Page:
WASHINGTON — The Justice Department has appointed Robert S. Mueller III, the former F.B.I. director, to serve as a special counsel to oversee its investigation into Russian meddling in the election, Deputy Attorney General Rod J. Rosenstein announced on Wednesday.
The appointment of Mr. Mueller dramatically raises the stakes for President Trump in the multiple investigations into his campaign’s ties to the Russians. It follows a swiftly moving series of developments that have roiled Washington, including Mr. Trump’s abrupt dismissal of the F.B.I. director, James B. Comey, and the disclosure that the president urged Mr. Comey to drop the bureau’s investigation into his former national security adviser, Michael T. Flynn.
“I determined that it is in the public interest for me to exercise my authorities and appoint a special counsel to assume responsibility for this matter,” Mr. Rosenstein said in a statement. “My decision is not a finding that crimes have been committed or that any prosecution is warranted. I have made no such determination.”
I stand with the Deputy Attorney General. Appointing special counsel is an important step to being able to determine whether Russia interfered in the 2016 U.S. presidential election. Were I POTUS, assured that there was no meddling in the election by Russia, I would welcome this–as well as any other non-partisan investigation–into the 2016 election. Good investigators are trained to separate the wheat from the chaff, unearthing relevant facts and revealing the narrative that remains.
WASHINGTON — In dramatically casting aside James B. Comey, President Trump fired the man who may have helped make him president — and the man who potentially most threatened the future of his presidency.
Not since Watergate has a president dismissed the person leading an investigation bearing on him, and Mr. Trump’s decision late Tuesday afternoon drew instant comparisons to the “Saturday Night Massacre” in October 1973, when President Richard M. Nixon ordered the firing of Archibald Cox, the special prosecutor looking into the so-called third-rate burglary that would eventually bring Nixon down.
In his letter firing Mr. Comey, the F.B.I. director, Mr. Trump made a point of noting that Mr. Comey had three times told the president that he was not under investigation, Mr. Trump’s way of pre-emptively denying that his action was self-interested. But in fact, he had plenty at stake, given that Mr. Comey had said publicly that the bureau was investigating Russia’s meddling in last year’s presidential election and whether any associates of Mr. Trump’s campaign were coordinating with Moscow.
The decision stunned members of both parties, who saw it as a brazen act sure to inflame an already politically explosive investigation. For all his unconventional actions in his nearly four months as president, Mr. Trump still has the capacity to shock, and the notion of firing an F.B.I. director in the middle of such an investigation crossed all the normal lines.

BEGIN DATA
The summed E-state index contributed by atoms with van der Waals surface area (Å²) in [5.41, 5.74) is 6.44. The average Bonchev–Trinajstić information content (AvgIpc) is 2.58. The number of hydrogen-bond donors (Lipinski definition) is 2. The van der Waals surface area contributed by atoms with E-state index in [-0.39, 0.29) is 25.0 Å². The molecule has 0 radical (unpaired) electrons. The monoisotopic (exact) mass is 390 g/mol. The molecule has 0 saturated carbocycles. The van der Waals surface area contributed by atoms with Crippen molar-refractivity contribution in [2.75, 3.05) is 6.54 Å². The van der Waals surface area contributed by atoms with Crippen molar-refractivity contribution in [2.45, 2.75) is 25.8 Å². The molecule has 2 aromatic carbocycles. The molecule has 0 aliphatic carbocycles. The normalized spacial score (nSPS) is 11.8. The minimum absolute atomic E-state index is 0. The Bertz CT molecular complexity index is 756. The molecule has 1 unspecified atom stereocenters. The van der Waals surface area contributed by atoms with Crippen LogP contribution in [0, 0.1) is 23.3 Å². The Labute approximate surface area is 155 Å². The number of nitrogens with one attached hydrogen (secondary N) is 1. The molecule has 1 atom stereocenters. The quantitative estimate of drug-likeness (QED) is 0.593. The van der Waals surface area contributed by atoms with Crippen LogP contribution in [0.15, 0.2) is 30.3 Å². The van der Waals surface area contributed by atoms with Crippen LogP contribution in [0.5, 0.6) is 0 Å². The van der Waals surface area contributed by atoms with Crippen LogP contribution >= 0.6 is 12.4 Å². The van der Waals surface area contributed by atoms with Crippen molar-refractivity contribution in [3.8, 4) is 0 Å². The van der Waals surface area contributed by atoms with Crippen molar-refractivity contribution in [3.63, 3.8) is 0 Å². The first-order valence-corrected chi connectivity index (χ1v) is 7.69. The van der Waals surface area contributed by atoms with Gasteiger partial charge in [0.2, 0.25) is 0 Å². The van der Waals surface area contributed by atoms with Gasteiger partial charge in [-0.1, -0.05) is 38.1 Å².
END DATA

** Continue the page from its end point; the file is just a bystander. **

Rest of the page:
I’ve been concerned about many, many issues impacting our government. My concerns relate directly to our sitting president and his administration. Most concerning, to me, are ethical issues. After all, if one cannot trust POTUS to do the right thing, who will? You know, lead by example, and all that. Personally profiting from his current role as President; purposefully misstating facts; and shielding his financial interests from disclosure, are deeply troubling–just to name a few.
Perhaps, then, it should come as no surprise that POTUS summarily dismissed Mr. Comey from his position. He did so without informing Mr. Comey. And, likely, without following proper protocol. Indeed, it is unlikely Mr. Comey was debriefed considering he learned of his termination of employment by way of breaking news.
But how Mr. Comey was dismissed is not the issue that should make Americans shake with anger and shudder with fear. Those emotions should be reserved for the question, why was he fired? To be expected, the stated reason for Mr. Comey’s termination appears facially neutral (and, even, lawful). But, based upon the facts known, it would not be a reach (of any measure) to assume that it was a pretext for the real reason he was fired–to disrupt, delay, and/or derail current FBI investigations into the 2016 U.S. presidential election.
For those who consider themselves patriots, this is the moment to question, “What can I do?” and, then, act accordingly.
What side are you on? Me, I’m fighting for the integrity of our country.
“Civility is just a synonym for using ordinary human decency in political debate. When civility becomes stigmatized as ‘political correctness,’ reasoned debate, and the inevitable political compromises that are the outcomes of such debate, become almost impossible.”
— Mike Lofgren, Former Republican U.S. Congressional aide.
It is almost a week since Americans cast their election ballots and voted in President-Elect Donald J. Trump. Personally, I cannot shake the feeling of dread that first consumed me while watching the returns. I take comfort in knowing that Hillary Clinton won our country’s popular vote, but only a little. Today, I realized that my feelings of impending gloom and doom were not without reason. In a recent interview with 60 Minutes, Mr. Trump demonstrated his lack of understanding of the rule of law. He stated his intention to appoint pro-life judges to overturn the Supreme Court’s Roe v. Wade decision. Minutes later he stated that his opinion regarding same-sex marriage is irrelevant because it is already law, already decided by the Supreme Court. His incoherent inconsistency should be of no surprise by now. Let the rule of law stand, that is, unless I don’t agree with it.